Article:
Meet Quentin, a middle school football star from Chicago…
Sarah, an Upstate New York girls’ hockey team stand-out…
Ben, a horse lover from the Pacific Northwest…
And Cat, an artistic bird watcher from California.
The four have nothing in common except for the head injuries that land them in an elite brain-science center in the Florida Everglades. It’s known as the best in the world, but as days pass, the kids begin to suspect that they are subjects in an experiment that goes far beyond treating concussions….and threatens their very identities. They’ll have to overcome their injuries – and their differences – to escape, or risk losing themselves forever.
For a middle-grade novel, Wake Up Missing packs quite a punch, with brains, genetics, a secret lab, and a sinister plot in this heavy science-fiction mystery novel. The younger narrators aren’t a hindrance to such an ambitious book in any way, as some might be worried about, but to me, the concept of the book was a little improbable, and that took away some of the impact I would’ve liked to have felt.
Summary: All Cat wants is to recover from her severe concussion and return to her normal life. But her brain is stubborn, and so when word comes around of one of the world’s top brain centers, she and her mom have their hopes renewed. Maybe, just maybe, going for treatment at I-CAN will save her and bring back the girl she once was. But soon she realizes that I-CAN isn’t the brain haven she once thought it was, and together with the other patients, she discovers an evil plan that has the power to change them into someone they’re not… and destroy the world.
I went into this not knowing that it was actually part middle-grade, part young adult, so that may have contributed a little to the fact that I found it lacking the depth I usually see in YA novels. Still, there’s no denying that Messner had a very cool, very original — albeit a bit unrealistic — idea coming along here. The brain has always been a fascinating subject for me (though I don’t know much about it other than what my bio book tells me!), and it was quite disappointing when it wasn’t explored as much as I would’ve liked. Don’t get me wrong: there were still enough science fiction elements to satisfy me, like genes and DNA and some brain-treatment technologies I never knew existed, but on the whole, I wanted more.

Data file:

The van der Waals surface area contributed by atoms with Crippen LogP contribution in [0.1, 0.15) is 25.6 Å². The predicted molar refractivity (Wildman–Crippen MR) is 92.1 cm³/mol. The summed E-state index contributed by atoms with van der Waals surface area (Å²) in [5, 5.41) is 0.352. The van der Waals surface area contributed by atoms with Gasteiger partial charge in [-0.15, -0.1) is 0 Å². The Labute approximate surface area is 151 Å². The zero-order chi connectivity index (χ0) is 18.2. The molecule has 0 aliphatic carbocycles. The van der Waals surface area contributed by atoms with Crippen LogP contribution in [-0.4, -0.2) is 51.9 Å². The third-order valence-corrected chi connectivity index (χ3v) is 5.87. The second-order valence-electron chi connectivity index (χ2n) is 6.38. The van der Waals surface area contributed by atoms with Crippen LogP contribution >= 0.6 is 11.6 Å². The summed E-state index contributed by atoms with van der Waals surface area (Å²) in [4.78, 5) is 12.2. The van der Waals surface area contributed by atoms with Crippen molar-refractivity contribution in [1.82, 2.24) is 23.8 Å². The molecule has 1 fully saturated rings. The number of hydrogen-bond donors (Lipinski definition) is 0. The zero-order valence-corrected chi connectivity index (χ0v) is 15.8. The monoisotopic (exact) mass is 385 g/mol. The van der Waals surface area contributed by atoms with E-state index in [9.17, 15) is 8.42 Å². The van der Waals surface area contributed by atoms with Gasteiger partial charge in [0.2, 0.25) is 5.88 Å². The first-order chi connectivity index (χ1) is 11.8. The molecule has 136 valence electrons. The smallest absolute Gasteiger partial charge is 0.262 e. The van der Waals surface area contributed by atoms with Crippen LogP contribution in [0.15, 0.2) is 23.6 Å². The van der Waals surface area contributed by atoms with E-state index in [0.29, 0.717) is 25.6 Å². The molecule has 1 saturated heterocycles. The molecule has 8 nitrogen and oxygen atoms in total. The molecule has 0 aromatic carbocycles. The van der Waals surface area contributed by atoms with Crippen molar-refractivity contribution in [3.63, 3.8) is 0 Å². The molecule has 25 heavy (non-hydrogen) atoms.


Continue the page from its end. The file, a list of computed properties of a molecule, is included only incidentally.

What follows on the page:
There were also several plot holes that I wanted answered, like, if I-CAN already had other patients prior to Cat, Quentin, Sarah, and Ben, and if they’d mysteriously disappeared, why did no one try to find them? Call the cops? Do something? Also, why are children the only test subjects? Why not adults? Wouldn’t adults, especially those who live by themselves and don’t have anyone worrying about them, be a whole lot more convenient? I also wanted the mystery surrounding one of the doctors to have been more clearly explained, but it wasn’t.
Character-wise, though, the author did a pretty good job. I’ve noticed that MG books seem to lack characterization — the characters sound the same and act the same, but for Wake Up Missing, the characters were all very well defined. I didn’t get them mixed up once, and never doubted how real they were. However, Cat’s stiff and slightly emotionless narration prevented me from actually getting attached to them, which was a shame, because I would’ve liked to understand how they were truly feeling.
But overall, Wake Up Missing was a fairly decent book that I enjoyed, and while the characters weren’t really memorable, the idea behind the plot definitely was (holes aside). Wake Up Missing would be fun to curl up with on a rainy day, and if you’re looking for a quick read!
Who is this book for?
Readers looking for a “deeper” middle-grade novel and with some crazy sci-fi elements.
Po flickered. “Thank you?” it repeated. “What is that?”
Liesl thought. “It means, You were wonderful,” she said. “It means, I couldn’t have done it without you.”
– Liesel and Po, Lauren Oliver